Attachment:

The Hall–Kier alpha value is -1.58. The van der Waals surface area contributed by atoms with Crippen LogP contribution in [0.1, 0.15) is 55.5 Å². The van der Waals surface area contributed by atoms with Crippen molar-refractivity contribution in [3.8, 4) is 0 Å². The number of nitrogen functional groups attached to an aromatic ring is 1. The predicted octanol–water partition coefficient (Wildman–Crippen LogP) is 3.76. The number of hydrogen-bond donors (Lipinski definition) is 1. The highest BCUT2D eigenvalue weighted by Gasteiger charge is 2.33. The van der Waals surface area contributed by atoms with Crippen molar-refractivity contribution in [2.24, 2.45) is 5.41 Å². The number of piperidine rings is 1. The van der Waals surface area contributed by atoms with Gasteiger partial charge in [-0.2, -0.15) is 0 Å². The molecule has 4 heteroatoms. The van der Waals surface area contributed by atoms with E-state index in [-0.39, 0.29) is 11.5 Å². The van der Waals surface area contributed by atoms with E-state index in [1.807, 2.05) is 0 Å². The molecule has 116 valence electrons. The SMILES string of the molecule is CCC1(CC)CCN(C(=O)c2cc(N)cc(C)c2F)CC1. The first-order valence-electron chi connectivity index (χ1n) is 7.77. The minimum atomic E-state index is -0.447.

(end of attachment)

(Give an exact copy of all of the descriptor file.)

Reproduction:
The Hall–Kier alpha value is -1.58. The van der Waals surface area contributed by atoms with Crippen LogP contribution in [0.1, 0.15) is 55.5 Å². The van der Waals surface area contributed by atoms with Crippen molar-refractivity contribution in [3.8, 4) is 0 Å². The number of nitrogen functional groups attached to an aromatic ring is 1. The predicted octanol–water partition coefficient (Wildman–Crippen LogP) is 3.76. The number of hydrogen-bond donors (Lipinski definition) is 1. The highest BCUT2D eigenvalue weighted by Gasteiger charge is 2.33. The van der Waals surface area contributed by atoms with Crippen molar-refractivity contribution in [2.24, 2.45) is 5.41 Å². The number of piperidine rings is 1. The van der Waals surface area contributed by atoms with Gasteiger partial charge in [-0.2, -0.15) is 0 Å². The molecule has 4 heteroatoms. The van der Waals surface area contributed by atoms with E-state index in [-0.39, 0.29) is 11.5 Å². The van der Waals surface area contributed by atoms with E-state index in [1.807, 2.05) is 0 Å². The molecule has 116 valence electrons. The SMILES string of the molecule is CCC1(CC)CCN(C(=O)c2cc(N)cc(C)c2F)CC1. The first-order valence-electron chi connectivity index (χ1n) is 7.77. The minimum atomic E-state index is -0.447.